Fig. 2 The Bayesian inference tree of Asteraceae based on the 14-partition analysis of 79 plastid protein coding genes. Only the branches with posterior probabilities support less than 1.00 are labeled with corresponding values. Branches with or without blue rectangle represent the ycf1 gene within or outside of the IR/SSC boundary.

Eleven Asteraceae tribes show a high degree of genetic heterogeneity (Fig. 3). The single-copy regions (LSC and SSC) are more genetically differentiated than the IR region (Fig. 3). The lowest and highest sequence divergence of protein-coding gene is 0.26% and 6.41% in psbL and rps15, respectively (Fig. 4 and Table S5).

Fig. 3 Structural alignment among 11 Asteraceae plastomes. VISTA-based identity plots show sequence identity among Asteraceae plastomes; sequence identity is shown as a percentage between 50 and 100% on the y-axis with Artemisia frigida as reference. The arrows indicate the direction of transcription.

Fig. 4 Plot of nucleotide variability values among Asteraceae plastomes.
3.3. Phylogenetic analyses

The 79-gene, 81-taxon alignment was 79, 336 bp in length and used for following phylogenomic analyses. Both partitioned and unpartitioned Bayesian inference analyses were performed, and finally yielded an identical topology (Fig. 2, Table S6). Most clades were strongly supported with posterior probabilities (PP) of 1.00 (Fig. 2). Three subfamilies (Asteroideae, Cichorioideae and Carduoideae) were resolved as monophyletic groups (Fig. 2). Pertyoideae (represented by M. dioica) was sister to Asteroideae + Cichorioideae; Carduoideae further showed a sister relationship with Pertyoideae + Asteroideae + Cichorioideae. Within Asteroideae, the basal clade Senecionodae was sister to Helianthodae + Asterodae with strong support (PP = 1.00). Diplostephium (Astereae) did not form a monophyletic clade, with three Diplostephium species scattered in two different clades. Within Anthemideae, two monophyletic clades (corresponding to five Artemisia and three Chrysanthemum species) were detected; these two clades together showed a sister relationship with Soliva sessilis Ruiz & Pav. (PP = 1.00). In this study, the monophyletic Heliantheae alliance (Heliantheae + Eupatorieae + Madieae + Millerieae) is well supported (PP = 1.00), and is composed of two subclades: Heliantheae and Eupatorieae + Madieae + Millerieae. Within Carduoideae, our analysis embedded Silybum marianum Gaertn. in the Cirsium clade.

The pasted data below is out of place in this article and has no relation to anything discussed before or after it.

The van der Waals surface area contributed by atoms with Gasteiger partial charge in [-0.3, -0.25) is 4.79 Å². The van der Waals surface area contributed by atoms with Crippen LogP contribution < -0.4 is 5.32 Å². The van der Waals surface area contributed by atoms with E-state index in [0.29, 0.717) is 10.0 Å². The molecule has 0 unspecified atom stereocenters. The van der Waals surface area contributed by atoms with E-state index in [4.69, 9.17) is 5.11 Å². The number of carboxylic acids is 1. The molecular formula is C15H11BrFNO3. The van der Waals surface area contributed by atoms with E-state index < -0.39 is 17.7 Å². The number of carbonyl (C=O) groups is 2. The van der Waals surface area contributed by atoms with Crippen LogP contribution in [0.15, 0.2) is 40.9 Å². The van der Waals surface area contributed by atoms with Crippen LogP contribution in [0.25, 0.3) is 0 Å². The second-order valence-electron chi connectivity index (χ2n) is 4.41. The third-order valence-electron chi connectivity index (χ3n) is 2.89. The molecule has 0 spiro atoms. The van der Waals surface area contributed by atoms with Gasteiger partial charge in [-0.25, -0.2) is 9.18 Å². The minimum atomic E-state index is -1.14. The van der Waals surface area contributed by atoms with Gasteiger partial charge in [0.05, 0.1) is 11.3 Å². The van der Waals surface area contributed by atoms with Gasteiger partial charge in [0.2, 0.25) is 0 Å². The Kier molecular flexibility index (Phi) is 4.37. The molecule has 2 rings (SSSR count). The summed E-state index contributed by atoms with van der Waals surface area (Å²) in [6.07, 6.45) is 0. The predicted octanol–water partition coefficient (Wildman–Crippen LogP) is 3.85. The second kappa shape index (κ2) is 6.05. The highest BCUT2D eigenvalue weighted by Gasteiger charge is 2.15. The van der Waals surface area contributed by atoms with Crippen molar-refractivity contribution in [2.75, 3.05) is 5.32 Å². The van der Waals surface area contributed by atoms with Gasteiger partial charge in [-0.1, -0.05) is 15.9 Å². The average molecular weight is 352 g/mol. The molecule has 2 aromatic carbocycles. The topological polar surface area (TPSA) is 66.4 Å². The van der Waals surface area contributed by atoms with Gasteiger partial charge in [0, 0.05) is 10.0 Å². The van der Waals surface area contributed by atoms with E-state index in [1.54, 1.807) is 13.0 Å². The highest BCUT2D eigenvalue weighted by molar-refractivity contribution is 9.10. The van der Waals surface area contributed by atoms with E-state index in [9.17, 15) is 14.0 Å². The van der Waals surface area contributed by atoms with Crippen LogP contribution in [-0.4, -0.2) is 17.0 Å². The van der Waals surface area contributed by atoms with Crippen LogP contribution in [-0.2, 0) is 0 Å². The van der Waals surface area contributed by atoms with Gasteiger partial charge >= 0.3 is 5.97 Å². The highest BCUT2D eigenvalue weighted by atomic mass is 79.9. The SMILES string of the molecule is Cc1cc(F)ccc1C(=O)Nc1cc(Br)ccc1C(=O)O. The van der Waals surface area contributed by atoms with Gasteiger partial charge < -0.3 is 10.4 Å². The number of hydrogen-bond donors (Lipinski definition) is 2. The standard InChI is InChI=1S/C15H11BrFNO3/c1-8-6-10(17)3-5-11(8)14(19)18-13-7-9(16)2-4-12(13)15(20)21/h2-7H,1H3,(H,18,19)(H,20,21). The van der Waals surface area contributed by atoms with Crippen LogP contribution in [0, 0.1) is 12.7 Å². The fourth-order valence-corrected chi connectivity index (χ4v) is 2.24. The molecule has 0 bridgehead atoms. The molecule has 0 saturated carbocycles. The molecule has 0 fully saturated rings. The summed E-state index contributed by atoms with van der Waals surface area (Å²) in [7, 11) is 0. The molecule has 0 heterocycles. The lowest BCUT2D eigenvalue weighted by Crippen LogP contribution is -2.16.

4. Discussion 4.1. Plastome structure of Myripnois and comparison within Asteraceae

To date, more than 150 Asteraceae plastomes (belonging to 50 genera, 11 tribes and three subfamilies) have been sequenced. However, to the best of our knowledge, no previous work has comprehensively compared these plastomes. We found that all known Asteraceae plastomes, including our newly sequenced M. dioica plastome, share two large inversions (i.e. ~ 20-kb and ~ 3-kb) in the LSC region. In previous studies, large inversions have also been reported to characterize a series of other lineages, e.g., the ~39-kb and ~24-kb inversions in Ranunculaceae (Johansson, 1999), the ~50-kb inversion in Onagraceae (Hupfer et al., 2000) and the ~49-kb and ~3.5-kb inversions in Circaeasteraceae (Sun et al., 2017). Previous studies have suggested that these large inversions may be caused by short inverted repeats (sIRs) (e.g., Chumley et al., 2006; Johansson, 1999; Hupfer et al., 2000). However, short inverted repeats are not found in M. dioica.

Among the 78 Asteraceae species in the current study, 54 are herbs, seven are shrubs, nine are trees, and eight belong to mixed growth forms. Previous studies have suggested a significant correlation between genome size and growth form, in which smaller genome sizes are correlated with trees/shrubs rather than with herbs. Some researchers have interpreted this correlation between small genome size and tree/shrub life forms to mean that there is an adaptive significance for trees/shrubs with dense stomata to have smaller genomes (Beaulieu et al., 2008; Smith, 2017). In our study, genome size and life form were not strongly correlated, which may be explained by the fact that the sizes of all Asteraceae plastomes examined were similar (Table S1).